The Regulation Q&A | Authorities does not get say in social-media concern | Columns
A few weeks ago, we discussed the law where private social media companies generally are not subject to First Amendment attacks by people who think the platform is suppressing their speech. This is where Donald Trump sued Twitter, claiming his free speech was trampled when Twitter blocked him from its platform. Private parties generally are not subject to First Amendment duties to other private parties.
But, what about where the government imposes requirements upon a social media company based on content of the speech found in the platforms?
That was the issue in Florida where a federal appellate court ruled that a Florida law was an unconstitutional infringement of a social media platform’s own freedom of speech rights.
Republican-controlled Florida state government, in response to Trump getting booted off Twitter and Facebook, passed a law which, among other things, banned a social media organization from willingly de-platforming a candidate for office whom the platform knows to be a candidate. Nor could a platform use algorithms to trace candidates to ban a candidate or certain content or material about the candidate. Nor could a platform take action to censor or ban a “journalistic enterprise” based on its content.
Government violation of the platform’s First Amendment rights?
Florida tried to argue the “common carrier” defense. The common carrier doctrine is where a carrier serves much of the public, and dominates the field they operate in. Thus, for the policy reason of promoting the health, safety and welfare of the population, government may require a common carrier to allow access by the general public.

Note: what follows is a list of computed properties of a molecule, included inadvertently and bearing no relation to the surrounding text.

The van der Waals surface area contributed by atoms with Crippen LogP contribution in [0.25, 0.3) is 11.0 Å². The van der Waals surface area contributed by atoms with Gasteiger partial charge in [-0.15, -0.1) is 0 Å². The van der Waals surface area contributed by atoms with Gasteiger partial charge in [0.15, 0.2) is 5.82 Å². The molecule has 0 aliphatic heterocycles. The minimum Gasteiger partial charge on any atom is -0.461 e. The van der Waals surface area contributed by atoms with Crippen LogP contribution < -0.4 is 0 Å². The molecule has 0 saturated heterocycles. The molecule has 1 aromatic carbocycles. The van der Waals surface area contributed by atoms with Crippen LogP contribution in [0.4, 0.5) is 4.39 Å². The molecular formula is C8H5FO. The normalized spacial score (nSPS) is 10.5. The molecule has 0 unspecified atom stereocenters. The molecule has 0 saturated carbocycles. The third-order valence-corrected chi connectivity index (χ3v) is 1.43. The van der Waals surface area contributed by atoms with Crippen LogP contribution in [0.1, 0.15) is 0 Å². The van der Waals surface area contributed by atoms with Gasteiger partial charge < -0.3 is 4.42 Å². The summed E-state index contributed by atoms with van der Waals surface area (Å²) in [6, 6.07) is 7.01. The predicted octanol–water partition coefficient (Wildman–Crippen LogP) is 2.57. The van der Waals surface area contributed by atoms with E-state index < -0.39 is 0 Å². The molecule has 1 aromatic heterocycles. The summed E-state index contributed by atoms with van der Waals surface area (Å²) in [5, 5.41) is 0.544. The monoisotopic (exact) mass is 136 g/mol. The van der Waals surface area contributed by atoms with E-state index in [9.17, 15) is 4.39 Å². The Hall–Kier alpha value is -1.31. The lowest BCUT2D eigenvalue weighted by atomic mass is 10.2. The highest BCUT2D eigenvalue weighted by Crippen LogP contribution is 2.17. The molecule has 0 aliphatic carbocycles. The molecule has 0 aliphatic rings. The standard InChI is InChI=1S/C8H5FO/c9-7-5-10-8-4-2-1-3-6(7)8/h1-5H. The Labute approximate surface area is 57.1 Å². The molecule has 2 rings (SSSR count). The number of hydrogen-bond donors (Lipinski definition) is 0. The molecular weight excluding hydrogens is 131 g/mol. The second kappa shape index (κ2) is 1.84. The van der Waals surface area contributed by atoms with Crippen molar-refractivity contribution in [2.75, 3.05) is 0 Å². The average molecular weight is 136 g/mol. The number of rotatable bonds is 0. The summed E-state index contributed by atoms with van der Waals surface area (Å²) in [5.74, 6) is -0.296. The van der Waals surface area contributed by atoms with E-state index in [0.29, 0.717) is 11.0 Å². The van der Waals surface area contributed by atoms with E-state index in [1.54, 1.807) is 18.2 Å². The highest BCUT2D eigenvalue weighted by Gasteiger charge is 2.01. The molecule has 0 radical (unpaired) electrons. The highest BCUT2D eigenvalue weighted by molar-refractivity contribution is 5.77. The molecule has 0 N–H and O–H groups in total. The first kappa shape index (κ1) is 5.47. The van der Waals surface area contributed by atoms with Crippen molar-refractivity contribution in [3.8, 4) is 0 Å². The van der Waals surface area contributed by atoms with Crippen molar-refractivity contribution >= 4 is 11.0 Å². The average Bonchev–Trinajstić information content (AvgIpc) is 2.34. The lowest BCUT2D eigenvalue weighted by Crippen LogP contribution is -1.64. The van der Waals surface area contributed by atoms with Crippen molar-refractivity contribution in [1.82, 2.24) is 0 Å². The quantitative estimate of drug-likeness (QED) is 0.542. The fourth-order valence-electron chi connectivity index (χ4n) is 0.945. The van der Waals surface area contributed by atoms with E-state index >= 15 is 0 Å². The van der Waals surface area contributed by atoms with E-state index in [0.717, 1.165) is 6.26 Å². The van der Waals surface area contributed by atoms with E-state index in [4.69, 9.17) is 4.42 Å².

In the days of cattle drives and gunslingers, telegraph companies were common carriers. They were few and everyone needed and used them. These days, recognized common carriers are utility companies, telephone companies and satellite companies.
Also these days, however, social media platforms are as widespread as roaming cattle separated from the drive. A court wrestling with whether a carrier is “common” — thereby allowing much stricter regulation — hinges on how scarce its availability is. And that is very fact-specific. The technology of social media platforms is much different than TV or radio broadcasts. The federal appellate court striking down the anti-de-platforming provision of the law noted that the internet can hardly be considered a “scarce” expressive commodity. There can be an unlimited number of websites at any time.
The court also noted that the Republican politicians supporting this law said it was designed to target companies for suppressing political speech. Thus, it was easy for the court to declare the law itself was restricting speech of the platform based on its content — which is in itself a generally impermissible governmental violation of free speech.
Florida may well ask the US Supreme Court to review and overturn the appellate court’s overturn of the law. Conservative SCOTUS Justice Clarence Thomas recently opined in a case involving Trump blocking people off his platform while he was President that such platforms may well be considered common carriers.
His dicta thus gives conservatives a pilot light of hope that SCOTUS will reinstate the Florida law.
However, in trying to regulate the political gas of Facebook, lighting the pilot light could cause any leaking gas to blow up in their political faces.
Brett Kepley is a lawyer with Land of Lincoln Legal Aid Inc. Send questions to The Law Q&A, 302 N. First St., Champaign, IL 61820.